> That's a real shame. Be careful your employer doesn't catch on. Most
> code owners like to believe (real or illusion) that their code assets
> can be reused.

Well I disagree. Here are some of my thoughts on the matter so you know
where I stand. This is a 1st draft so please excuse the various errors.

Code Reuse and the Burden of Interpretation

Experience shows that code re-use is not, in any useful sense, achievable.
It is interesting to note that code reuse per se is not the generic goal;
instead of focusing on reusing code it is more useful to think of solution
reuse where a solution can be thought of as either direct solution code or,
less obviously, as abstract solution code in the form of a problem
definition coupled to a code generator.

The current paradigm states that code and solution are one and the same
thing. This statement is false when humans are allowed to generate the code.
Humans will inevitably interpret the solution they implement as they
implement it. Hence their code represents their solution and must be infused
with personal interpretation. Thus each code component does not directly
equate to an absolute solution but is, instead, an abstracted, interpreted
isomorph whose detailed internal dependencies are to some degree unique to
the particular coder's design. All structured programming, naming
conventions etc are just so many attempts to agree on a general code
topology that allows the various isomorphs of a given solution (generated by
individual human coders) to be interchangeable. They fail because humans are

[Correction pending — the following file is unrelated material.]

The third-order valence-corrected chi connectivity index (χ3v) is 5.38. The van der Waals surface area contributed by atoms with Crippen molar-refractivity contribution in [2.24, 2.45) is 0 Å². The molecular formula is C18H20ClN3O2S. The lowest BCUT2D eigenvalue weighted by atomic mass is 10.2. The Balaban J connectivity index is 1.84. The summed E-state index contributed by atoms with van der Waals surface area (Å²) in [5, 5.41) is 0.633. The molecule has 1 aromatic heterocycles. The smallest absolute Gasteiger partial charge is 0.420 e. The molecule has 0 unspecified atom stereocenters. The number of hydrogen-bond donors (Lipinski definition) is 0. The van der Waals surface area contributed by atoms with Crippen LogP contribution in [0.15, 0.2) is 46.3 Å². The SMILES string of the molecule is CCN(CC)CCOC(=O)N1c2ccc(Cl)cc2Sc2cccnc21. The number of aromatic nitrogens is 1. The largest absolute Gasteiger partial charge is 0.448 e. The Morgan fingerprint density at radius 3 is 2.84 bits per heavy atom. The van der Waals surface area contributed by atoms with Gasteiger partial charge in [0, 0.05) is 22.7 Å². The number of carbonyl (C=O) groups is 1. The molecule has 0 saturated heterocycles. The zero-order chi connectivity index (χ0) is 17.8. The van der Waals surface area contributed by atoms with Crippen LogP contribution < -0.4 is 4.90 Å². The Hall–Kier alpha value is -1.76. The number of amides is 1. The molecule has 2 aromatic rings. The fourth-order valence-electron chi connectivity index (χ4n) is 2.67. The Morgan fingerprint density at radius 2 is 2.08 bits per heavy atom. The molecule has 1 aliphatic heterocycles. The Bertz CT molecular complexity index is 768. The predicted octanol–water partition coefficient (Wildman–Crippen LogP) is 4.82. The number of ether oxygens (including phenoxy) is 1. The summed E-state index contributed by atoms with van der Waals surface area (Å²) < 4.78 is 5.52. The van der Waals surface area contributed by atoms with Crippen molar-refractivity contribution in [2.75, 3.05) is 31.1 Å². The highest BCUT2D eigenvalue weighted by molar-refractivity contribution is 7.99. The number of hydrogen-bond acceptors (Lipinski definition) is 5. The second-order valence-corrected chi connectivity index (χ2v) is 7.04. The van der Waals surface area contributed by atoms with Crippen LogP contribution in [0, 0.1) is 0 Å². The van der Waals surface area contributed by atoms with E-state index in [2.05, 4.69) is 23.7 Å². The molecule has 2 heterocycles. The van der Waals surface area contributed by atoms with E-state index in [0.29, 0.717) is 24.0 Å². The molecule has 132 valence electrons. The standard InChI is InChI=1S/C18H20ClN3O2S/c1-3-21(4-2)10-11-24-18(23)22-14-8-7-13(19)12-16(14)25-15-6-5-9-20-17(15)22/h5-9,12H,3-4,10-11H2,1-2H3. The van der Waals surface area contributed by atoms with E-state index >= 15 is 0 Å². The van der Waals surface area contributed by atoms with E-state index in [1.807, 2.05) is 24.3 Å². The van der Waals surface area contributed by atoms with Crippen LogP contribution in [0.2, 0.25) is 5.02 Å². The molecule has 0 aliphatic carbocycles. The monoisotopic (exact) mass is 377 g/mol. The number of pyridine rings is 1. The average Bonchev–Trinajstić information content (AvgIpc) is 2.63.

irreducibly different.

Interestingly this observation predicts that coders will tend to be loners.
An isolated individual is not subject to the effect described above for the
simple reason that isomorphs are relative. An isolated 'isomorph' is, in
fact, an internally consistent paradigm when viewed from the individual
coder's perspective. For an individual working alone the direct mapping
between code and solution is restored. Thus most coders ultimately prefer to
'do it their own way' if the solution space is small enough for individual

Leading on from this is realization that the problem with code reuse is not
one of technique but is instead a far more subtle and fundamental emergent
property of interacting human interpretations. Now it can be understood why
the only path to code reuse in a multi-coder environment is that of
restriction and convention because such rules result in an agreed, if highly
brittle, code topology whose specific function is to preclude an
individual's interpretation. Since humans must by definition make a priori
interpretations of anything they understand, then it can clearly be seen
that this approach is flawed at its root axiom; the very rules designed to
preclude interpretation are themselves subject to it before they can be
understood and applied.

From this it can be seen that code reuse would be greatly enhanced by
preventing the coder from applying their personal interpretation to a given
solution. If it is the case that the incompatible boundaries between